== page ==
So, in my best Superman impression, I put my arms out and kicked myself over to their location. As I got closer, I saw that I was the only one using the Superman method. Everyone else was moving around like mermaids and Navy SEALs as if they were born in the ocean.

They were all looking at me like they were thinking, there always has to be one.

The group hovered around the instructor as he showed them something in the palm of his hand. It was some sort of creature. Not wanting to leave me out, he lifted his hand up to me to show me what looked like a huge spider. Fear gripped me and I remember propelling myself in reverse, rapidly away from the horror of an amphibious arachnid.

My wife remembers me shaking my head back and forth with lots of bubbles coming out of my mask. As well as an image of me running in place, as if in molasses. Thank goodness, screaming like a girl is silenced under the sea.

In hindsight, it was probably just a shrimp or something, but I don’t like those either. For the rest of the undersea exploration, we were able to see more coral, some small fish and a sunken lawn chair.

The problem

Somewhere along the way, a problem developed with my mask and water started to seep in. Not sure what effect salt water had on contact lenses, I kept trying to clear the water from the mask. Nothing seemed to work and water continued to leak in. For the most part, I wasn’t drowning but I did manage to swallow several mouthfuls of salty seawater. Thank goodness, it was time to go back up to the boat.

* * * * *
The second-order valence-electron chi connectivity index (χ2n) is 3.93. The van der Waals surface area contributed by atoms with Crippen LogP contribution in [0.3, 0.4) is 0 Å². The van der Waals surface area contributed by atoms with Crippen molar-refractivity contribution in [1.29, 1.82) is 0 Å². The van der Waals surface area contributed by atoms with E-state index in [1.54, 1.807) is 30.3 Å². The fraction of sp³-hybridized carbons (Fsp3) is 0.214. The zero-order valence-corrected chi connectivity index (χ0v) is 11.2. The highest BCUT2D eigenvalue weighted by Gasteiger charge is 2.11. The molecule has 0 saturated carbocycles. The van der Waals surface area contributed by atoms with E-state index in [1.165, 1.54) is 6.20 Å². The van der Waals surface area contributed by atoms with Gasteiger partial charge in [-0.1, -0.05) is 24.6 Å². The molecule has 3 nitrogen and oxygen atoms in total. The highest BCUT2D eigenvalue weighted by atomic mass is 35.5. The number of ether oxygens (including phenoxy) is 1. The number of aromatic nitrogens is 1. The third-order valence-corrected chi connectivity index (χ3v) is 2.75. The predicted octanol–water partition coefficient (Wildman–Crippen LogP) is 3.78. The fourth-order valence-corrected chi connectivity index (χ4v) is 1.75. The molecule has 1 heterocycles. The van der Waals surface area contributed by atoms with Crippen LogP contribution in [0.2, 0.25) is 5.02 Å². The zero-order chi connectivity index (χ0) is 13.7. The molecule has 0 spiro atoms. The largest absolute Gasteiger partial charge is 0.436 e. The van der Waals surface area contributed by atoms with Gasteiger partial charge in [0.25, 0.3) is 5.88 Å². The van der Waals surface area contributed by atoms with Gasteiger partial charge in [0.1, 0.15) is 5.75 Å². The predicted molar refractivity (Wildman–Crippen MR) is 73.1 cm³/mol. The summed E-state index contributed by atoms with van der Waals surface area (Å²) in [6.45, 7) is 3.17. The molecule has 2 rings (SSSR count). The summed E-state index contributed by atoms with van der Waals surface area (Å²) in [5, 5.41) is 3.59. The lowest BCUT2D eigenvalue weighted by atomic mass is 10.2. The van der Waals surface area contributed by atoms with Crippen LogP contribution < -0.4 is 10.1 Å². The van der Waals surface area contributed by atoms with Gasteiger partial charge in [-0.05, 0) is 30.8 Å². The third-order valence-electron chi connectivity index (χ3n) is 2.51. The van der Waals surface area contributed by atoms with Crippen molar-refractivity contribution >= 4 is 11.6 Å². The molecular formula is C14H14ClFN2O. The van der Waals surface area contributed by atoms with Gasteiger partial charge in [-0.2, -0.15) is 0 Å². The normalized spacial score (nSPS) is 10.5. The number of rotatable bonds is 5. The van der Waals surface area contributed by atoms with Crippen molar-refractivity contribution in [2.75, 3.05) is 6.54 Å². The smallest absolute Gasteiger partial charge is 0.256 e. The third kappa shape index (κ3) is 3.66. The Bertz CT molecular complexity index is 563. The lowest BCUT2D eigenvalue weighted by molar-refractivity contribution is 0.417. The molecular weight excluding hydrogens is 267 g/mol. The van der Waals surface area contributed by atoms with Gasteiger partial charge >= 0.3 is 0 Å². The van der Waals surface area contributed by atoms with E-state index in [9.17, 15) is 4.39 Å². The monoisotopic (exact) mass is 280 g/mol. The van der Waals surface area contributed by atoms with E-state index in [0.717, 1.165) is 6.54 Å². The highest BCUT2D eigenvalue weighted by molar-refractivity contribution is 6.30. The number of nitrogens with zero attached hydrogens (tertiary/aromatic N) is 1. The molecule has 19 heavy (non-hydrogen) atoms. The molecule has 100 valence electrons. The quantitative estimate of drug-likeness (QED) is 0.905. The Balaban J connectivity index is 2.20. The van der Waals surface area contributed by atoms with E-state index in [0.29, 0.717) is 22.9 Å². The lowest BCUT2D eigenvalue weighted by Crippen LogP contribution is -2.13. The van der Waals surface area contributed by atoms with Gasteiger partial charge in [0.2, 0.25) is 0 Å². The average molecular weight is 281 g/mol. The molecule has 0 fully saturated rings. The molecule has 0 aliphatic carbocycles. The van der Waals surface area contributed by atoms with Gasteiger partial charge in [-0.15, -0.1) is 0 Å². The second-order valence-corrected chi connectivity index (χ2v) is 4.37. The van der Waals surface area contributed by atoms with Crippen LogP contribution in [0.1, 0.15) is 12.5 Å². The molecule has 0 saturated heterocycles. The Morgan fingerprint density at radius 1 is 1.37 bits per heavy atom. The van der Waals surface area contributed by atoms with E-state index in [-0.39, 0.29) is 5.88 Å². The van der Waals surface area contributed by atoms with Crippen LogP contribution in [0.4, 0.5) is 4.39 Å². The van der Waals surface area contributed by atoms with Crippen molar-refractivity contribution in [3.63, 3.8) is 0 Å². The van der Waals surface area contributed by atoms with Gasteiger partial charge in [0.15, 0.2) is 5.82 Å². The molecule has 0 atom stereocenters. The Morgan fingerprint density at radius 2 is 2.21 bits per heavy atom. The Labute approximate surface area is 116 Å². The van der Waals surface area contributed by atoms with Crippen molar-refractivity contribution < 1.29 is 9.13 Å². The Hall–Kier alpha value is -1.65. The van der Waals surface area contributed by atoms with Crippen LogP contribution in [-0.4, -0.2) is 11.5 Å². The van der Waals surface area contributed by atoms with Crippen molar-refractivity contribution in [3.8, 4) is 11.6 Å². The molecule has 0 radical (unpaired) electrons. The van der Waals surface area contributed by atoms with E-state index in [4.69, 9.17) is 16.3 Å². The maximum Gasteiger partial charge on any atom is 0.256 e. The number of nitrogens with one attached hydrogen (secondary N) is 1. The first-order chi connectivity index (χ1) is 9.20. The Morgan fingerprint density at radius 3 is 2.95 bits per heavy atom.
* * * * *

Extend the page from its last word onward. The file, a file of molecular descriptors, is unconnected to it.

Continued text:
Once we all were out of the water and onto the boat, we headed back to the shore. The water was choppy and the boat bounced up and down with each wave that it hit. With a combination of the Caribbean sun beating down on me, my head bobbing around in a circle and the sea water churning in my stomach, I began to feel the inevitable coming on. The neck sweats, the pressure rising in my gut and the queasy gurgling were a clear indicator that I was about to expel the contents of my stomach. Which I am sure was ninety-nine point nine percent sea water.

As I surveyed the group in the boat, I remembered a scene from the movie, Stand by Me. A character downed a bottle of castor oil and swallowed a raw egg before eating five blueberry pies in a pie eating contest. After puking all over the person next to him, a chain reaction resulting in every contestant and member of the audience puking on each other ensued. (Click here to watch the scene if you dare.)

I was sure this same thing would happen to everyone on the boat if I hurled in front of them.

So, when I finally couldn’t hold it in anymore, I threw up in my mouth and swallowed it.

You may call me a hero, but I was just trying to save everyone else.

On second thought, maybe my wife’s desire, to just lay out in the sun and relax on beautiful beaches, wasn’t such a bad idea after all.